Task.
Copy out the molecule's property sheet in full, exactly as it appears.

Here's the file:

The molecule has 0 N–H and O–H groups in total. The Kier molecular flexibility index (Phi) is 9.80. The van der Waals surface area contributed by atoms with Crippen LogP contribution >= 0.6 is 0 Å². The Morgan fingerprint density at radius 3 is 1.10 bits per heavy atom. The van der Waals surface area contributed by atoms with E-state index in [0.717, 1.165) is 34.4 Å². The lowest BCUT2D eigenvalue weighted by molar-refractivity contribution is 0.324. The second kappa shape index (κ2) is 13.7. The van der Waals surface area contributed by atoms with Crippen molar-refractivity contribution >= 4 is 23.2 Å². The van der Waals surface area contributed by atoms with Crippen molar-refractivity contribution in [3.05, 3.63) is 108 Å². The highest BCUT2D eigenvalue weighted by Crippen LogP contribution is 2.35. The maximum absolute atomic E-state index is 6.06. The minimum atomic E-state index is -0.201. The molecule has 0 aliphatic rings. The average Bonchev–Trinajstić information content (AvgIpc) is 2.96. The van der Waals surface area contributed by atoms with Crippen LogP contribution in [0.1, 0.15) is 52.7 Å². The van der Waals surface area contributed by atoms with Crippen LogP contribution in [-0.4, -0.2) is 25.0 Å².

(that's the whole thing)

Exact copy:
The molecule has 0 N–H and O–H groups in total. The Kier molecular flexibility index (Phi) is 9.80. The van der Waals surface area contributed by atoms with Crippen LogP contribution >= 0.6 is 0 Å². The Morgan fingerprint density at radius 3 is 1.10 bits per heavy atom. The van der Waals surface area contributed by atoms with E-state index in [0.717, 1.165) is 34.4 Å². The lowest BCUT2D eigenvalue weighted by molar-refractivity contribution is 0.324. The second kappa shape index (κ2) is 13.7. The van der Waals surface area contributed by atoms with Crippen molar-refractivity contribution >= 4 is 23.2 Å². The van der Waals surface area contributed by atoms with Crippen molar-refractivity contribution in [3.05, 3.63) is 108 Å². The highest BCUT2D eigenvalue weighted by Crippen LogP contribution is 2.35. The maximum absolute atomic E-state index is 6.06. The minimum atomic E-state index is -0.201. The molecule has 0 aliphatic rings. The average Bonchev–Trinajstić information content (AvgIpc) is 2.96. The van der Waals surface area contributed by atoms with Crippen LogP contribution in [0.1, 0.15) is 52.7 Å². The van der Waals surface area contributed by atoms with Crippen LogP contribution in [-0.4, -0.2) is 25.0 Å².